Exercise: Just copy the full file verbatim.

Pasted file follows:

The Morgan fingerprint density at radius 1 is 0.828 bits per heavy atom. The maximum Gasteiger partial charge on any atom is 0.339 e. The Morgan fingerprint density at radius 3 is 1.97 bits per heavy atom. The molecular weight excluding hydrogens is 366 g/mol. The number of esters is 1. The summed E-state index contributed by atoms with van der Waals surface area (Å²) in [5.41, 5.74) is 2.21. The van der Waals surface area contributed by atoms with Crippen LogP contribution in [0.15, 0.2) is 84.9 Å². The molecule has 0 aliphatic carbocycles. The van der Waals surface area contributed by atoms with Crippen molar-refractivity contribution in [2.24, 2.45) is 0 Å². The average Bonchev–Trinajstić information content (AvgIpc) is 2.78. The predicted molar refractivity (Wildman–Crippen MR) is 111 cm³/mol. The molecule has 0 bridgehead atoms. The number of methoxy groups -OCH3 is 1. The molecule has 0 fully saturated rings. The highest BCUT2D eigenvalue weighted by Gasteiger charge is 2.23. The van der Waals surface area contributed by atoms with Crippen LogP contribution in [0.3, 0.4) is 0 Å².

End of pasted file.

The Morgan fingerprint density at radius 1 is 0.828 bits per heavy atom. The maximum Gasteiger partial charge on any atom is 0.339 e. The Morgan fingerprint density at radius 3 is 1.97 bits per heavy atom. The molecular weight excluding hydrogens is 366 g/mol. The number of esters is 1. The summed E-state index contributed by atoms with van der Waals surface area (Å²) in [5.41, 5.74) is 2.21. The van der Waals surface area contributed by atoms with Crippen LogP contribution in [0.15, 0.2) is 84.9 Å². The molecule has 0 aliphatic carbocycles. The van der Waals surface area contributed by atoms with Crippen molar-refractivity contribution in [2.24, 2.45) is 0 Å². The average Bonchev–Trinajstić information content (AvgIpc) is 2.78. The predicted molar refractivity (Wildman–Crippen MR) is 111 cm³/mol. The molecule has 0 bridgehead atoms. The number of methoxy groups -OCH3 is 1. The molecule has 0 fully saturated rings. The highest BCUT2D eigenvalue weighted by Gasteiger charge is 2.23. The van der Waals surface area contributed by atoms with Crippen LogP contribution in [0.3, 0.4) is 0 Å².